& lettuce, too!  (There may have been more since I was weeding & pulled up a bunch before I realized the some of the weeds were crops. Whoops.)

I took this as a super great sign.  Maybe last fall's garden wasn't a complete failure, after all!!  I started planting my new seeds with great expectation, & with a jump in my step.

Well, there's a certain little helper of mine...

This Guy!
who likes to be everywhere I am, & into everything I'm doing - including the garden.  We have a raised garden bed, & from everything I've read about raised beds, you're really not supposed to walk in them because it compacts the soil.  Try telling that to an independent toddler.

It's very shocking.  Dirt?  That can't be messed with or stepped on?  Yeah, he doesn't think so.

The day I started planting my peas, he was helping, too.  How did he help?  He pulled up my ONE CARROT from last fall.

Not all the way out of the ground, but enough for me to see that it was actually, really, a carrot!  Do you see that orange?  Because I had already let go of the idea that this garden was actually going to yield food we were going to eat, seeing the little spot of orange absolutely brightened my day.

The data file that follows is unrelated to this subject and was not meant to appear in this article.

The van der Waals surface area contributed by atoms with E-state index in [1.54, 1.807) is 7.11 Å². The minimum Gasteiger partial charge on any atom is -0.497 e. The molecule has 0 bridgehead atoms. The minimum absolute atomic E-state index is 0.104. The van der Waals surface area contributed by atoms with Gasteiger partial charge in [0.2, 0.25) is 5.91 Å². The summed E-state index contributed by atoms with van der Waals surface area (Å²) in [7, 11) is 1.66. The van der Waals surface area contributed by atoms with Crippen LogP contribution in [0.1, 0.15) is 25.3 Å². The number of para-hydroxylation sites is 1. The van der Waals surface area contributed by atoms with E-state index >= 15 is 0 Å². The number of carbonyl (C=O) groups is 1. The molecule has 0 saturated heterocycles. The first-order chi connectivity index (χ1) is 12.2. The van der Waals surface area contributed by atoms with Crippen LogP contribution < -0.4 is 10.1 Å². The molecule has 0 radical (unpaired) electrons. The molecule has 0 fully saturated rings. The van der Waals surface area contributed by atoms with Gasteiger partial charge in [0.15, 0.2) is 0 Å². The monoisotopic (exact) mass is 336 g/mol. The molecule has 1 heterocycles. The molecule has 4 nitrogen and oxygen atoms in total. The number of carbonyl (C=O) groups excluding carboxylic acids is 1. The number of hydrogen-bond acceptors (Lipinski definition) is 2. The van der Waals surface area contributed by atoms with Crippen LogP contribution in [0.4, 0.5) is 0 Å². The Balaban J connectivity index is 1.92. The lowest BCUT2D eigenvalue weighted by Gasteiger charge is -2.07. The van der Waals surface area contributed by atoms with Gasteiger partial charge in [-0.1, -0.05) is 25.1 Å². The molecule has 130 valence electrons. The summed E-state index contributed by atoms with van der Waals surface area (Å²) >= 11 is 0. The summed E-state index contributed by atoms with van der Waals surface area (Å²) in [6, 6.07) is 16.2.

Also, I experienced a very unexpected gentleness with myself, not expecting everything to work.  I let my baby get messy & step in the garden.  I let him touch the plants, & when he pulled one up, it was really exciting to see a spot of color under all the dirt.  & it helped me remember part of my dream is having a family garden - one my kids are comfortable with.  I want them to remember gentleness & fun when they look back at our garden, not one they weren't allowed to really understand or get into.